Back Story Back in January 2017 Craig and I made PowervRA available for macOS and Linux via PowerShell Core. It was always our intention to do the same thing for PowervRO and , although slightly later than we hoped, we’re finally able to do that. PowerShell Core has come a long way itself over the last year, currently in Release Candidate and soon to be GA, and I’m sure a lot of the hard work and community feedback which has gone into that has helped make the job of PowervRO supporting PowerShell Core very straightforward.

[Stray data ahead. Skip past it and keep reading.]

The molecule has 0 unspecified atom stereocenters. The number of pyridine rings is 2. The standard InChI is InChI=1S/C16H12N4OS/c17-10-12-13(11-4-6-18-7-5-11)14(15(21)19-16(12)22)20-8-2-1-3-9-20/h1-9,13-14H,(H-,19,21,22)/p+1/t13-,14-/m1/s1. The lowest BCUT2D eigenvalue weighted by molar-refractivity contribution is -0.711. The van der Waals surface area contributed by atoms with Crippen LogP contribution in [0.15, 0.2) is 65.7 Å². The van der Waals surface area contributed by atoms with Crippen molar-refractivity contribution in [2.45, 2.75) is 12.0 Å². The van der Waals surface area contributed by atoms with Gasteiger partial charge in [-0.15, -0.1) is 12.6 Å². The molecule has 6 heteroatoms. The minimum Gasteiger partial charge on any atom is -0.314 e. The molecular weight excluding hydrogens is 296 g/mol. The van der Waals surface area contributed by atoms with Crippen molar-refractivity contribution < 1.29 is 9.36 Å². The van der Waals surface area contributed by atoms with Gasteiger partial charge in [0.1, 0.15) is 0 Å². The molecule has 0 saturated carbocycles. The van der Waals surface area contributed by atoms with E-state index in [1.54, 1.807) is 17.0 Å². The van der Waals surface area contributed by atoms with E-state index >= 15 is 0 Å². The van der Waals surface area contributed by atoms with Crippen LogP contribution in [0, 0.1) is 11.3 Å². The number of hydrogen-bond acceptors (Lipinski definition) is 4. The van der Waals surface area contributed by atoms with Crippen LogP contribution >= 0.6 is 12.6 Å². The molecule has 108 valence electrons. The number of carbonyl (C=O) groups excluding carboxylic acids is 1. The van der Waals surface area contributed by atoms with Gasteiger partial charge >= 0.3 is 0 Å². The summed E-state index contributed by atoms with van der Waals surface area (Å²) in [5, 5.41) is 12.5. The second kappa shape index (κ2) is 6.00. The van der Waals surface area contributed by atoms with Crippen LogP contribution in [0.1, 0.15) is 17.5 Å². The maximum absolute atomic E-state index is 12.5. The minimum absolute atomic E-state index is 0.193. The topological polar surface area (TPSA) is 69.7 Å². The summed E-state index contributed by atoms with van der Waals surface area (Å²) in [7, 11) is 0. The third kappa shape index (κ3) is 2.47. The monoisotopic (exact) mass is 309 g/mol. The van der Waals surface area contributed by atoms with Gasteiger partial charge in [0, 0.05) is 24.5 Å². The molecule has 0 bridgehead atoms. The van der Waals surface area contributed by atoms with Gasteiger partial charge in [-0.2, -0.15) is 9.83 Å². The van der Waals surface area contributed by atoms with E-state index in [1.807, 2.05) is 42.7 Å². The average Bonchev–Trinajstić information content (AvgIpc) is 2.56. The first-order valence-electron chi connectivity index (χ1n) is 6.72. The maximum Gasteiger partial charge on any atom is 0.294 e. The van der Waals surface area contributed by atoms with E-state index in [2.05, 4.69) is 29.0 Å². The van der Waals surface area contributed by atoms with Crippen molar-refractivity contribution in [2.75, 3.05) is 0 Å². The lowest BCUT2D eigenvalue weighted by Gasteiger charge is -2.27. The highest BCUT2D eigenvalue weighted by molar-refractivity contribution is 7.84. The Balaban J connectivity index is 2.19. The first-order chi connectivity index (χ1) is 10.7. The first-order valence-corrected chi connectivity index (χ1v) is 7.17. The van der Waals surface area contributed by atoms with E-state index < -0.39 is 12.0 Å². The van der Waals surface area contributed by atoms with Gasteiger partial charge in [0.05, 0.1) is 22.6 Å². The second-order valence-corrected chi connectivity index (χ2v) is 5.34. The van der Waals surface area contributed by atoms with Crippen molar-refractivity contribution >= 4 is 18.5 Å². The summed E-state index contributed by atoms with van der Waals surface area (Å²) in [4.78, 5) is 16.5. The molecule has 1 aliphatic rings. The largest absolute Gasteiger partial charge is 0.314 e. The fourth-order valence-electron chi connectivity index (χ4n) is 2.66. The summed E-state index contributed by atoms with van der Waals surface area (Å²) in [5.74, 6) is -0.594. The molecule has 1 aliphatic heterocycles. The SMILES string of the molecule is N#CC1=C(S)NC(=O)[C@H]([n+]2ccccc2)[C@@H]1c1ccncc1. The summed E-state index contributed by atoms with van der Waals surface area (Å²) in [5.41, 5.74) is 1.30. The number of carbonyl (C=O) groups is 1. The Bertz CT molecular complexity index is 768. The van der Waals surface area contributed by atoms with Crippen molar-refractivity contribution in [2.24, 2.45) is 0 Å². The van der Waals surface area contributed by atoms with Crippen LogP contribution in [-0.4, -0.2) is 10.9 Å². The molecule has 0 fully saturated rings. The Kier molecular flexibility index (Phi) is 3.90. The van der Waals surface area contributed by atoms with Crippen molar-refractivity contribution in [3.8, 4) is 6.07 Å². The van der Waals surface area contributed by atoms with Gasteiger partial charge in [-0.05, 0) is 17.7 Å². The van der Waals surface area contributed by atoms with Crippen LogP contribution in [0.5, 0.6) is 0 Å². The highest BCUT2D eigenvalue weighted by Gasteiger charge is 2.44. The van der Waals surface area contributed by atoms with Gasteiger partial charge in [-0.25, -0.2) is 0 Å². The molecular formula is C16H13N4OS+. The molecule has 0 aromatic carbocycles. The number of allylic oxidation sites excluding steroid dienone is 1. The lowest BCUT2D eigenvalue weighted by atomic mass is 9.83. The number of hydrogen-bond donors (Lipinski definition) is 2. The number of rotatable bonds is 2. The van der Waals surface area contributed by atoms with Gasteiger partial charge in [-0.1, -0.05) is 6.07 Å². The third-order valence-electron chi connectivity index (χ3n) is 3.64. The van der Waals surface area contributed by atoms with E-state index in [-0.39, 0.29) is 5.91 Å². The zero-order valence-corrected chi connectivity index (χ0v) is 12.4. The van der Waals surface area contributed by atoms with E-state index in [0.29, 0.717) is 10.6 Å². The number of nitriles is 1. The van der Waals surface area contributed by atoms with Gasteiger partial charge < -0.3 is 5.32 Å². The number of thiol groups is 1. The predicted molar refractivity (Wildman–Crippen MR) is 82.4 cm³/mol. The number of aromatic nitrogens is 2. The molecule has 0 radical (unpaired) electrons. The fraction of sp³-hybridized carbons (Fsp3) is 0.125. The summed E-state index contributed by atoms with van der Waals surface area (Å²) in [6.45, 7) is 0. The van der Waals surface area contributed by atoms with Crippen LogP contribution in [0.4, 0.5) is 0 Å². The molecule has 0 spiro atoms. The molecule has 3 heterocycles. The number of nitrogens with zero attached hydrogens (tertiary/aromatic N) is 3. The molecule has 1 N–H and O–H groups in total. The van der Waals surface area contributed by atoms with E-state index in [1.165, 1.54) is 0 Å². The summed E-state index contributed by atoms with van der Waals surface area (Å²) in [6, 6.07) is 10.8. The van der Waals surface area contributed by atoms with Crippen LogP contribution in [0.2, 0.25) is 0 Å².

Back Story For a while Craig and I have had a number of requests regarding offering OS X and Linux support to PowervRA, particularly since in case you weren’t aware PowerShell is now available on those OSs and 3rd party modules such as PowerCLI are heading towards supporting that. We first looked at offering this support for PowervRA when the first Alpha release of PowerShell Core was shipped, however we were blocked by a couple of issues, particularly this one regarding certificate checking.
I was recently given a VMDK file which I was informed had been exported from a KVM system and needed to be used to create a VM in vSphere. Initially I thought this would be quite a straightforward task, but turned out to be a bit of an effort, so thought I would share it here since most of the info on the interwebs seems to be for moving VMs in the other direction.